Portable Heating and Cooling: Quantify a Room's Heat Load
Managers can avoid making these and other mistakes by carefully gathering essential information about the space to be cooled before they begin the specification process.
First and foremost, they need to quantify the heat load for the area the equipment will serve by using the size of the room, including the height of the ceiling. Another space consideration involves the space in which the facility will house the cooling or heating unit.
Armshaw also advises managers to know the type of power available, as well as the options for exhausting the hot air generated by the equipment. In server rooms, he says, managers need to know the number of servers and whether the area is served by an uninterruptible power supply.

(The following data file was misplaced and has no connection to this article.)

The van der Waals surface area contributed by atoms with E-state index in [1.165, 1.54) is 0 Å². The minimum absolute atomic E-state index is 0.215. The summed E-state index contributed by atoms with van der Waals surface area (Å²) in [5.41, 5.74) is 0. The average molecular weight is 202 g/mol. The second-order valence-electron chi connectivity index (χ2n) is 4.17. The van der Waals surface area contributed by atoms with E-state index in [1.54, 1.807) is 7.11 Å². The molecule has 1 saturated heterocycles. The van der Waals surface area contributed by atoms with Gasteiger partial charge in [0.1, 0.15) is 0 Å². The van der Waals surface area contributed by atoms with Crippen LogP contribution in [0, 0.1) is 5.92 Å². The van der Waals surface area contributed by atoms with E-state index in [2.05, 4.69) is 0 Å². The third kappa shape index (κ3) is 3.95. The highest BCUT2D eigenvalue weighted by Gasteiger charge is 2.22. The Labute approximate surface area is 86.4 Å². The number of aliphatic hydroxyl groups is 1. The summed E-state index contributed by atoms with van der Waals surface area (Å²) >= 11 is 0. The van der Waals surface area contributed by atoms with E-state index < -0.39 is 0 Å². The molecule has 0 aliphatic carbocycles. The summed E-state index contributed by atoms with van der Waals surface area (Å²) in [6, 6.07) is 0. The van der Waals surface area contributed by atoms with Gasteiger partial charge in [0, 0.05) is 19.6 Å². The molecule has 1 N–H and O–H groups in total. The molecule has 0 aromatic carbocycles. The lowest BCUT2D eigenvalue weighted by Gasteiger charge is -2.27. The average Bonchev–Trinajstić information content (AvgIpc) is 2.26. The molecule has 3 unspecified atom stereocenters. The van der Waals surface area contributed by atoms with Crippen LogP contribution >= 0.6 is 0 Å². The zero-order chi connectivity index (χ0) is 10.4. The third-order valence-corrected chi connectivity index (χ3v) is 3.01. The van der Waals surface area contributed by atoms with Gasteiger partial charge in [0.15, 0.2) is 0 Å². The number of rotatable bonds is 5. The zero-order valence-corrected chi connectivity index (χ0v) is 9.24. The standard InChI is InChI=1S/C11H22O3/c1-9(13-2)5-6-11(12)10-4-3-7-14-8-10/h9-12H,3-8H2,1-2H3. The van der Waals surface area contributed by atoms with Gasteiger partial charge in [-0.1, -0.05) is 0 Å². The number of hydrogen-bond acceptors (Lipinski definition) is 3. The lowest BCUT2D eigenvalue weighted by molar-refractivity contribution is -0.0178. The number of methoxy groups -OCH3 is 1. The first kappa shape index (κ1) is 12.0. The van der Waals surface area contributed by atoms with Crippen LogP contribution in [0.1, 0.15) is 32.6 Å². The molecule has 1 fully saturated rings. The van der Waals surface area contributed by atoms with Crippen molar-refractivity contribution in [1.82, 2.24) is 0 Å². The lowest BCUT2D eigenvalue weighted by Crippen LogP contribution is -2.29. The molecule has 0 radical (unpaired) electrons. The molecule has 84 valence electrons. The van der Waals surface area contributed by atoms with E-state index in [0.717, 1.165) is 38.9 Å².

Another necessary piece of information for manufacturers or distributors is information on the operations that take place in the space.
"If the space is going to be used by a lot of people in suits and ties, the equipment will need to provide more cooling. We need to know that," Armshaw says. "Bring all of that information to the table."
Tagge advises managers to provide accurate information on power restrictions.
"With 110 volts, you can only go so big in terms of capacity," he says. "It narrows down your equipment options."
Finally, managers need to understand options for removing condensate from units, whether it occurs by technicians emptying a tank on the unit or by attaching a drain hose that directs condensate down a drain.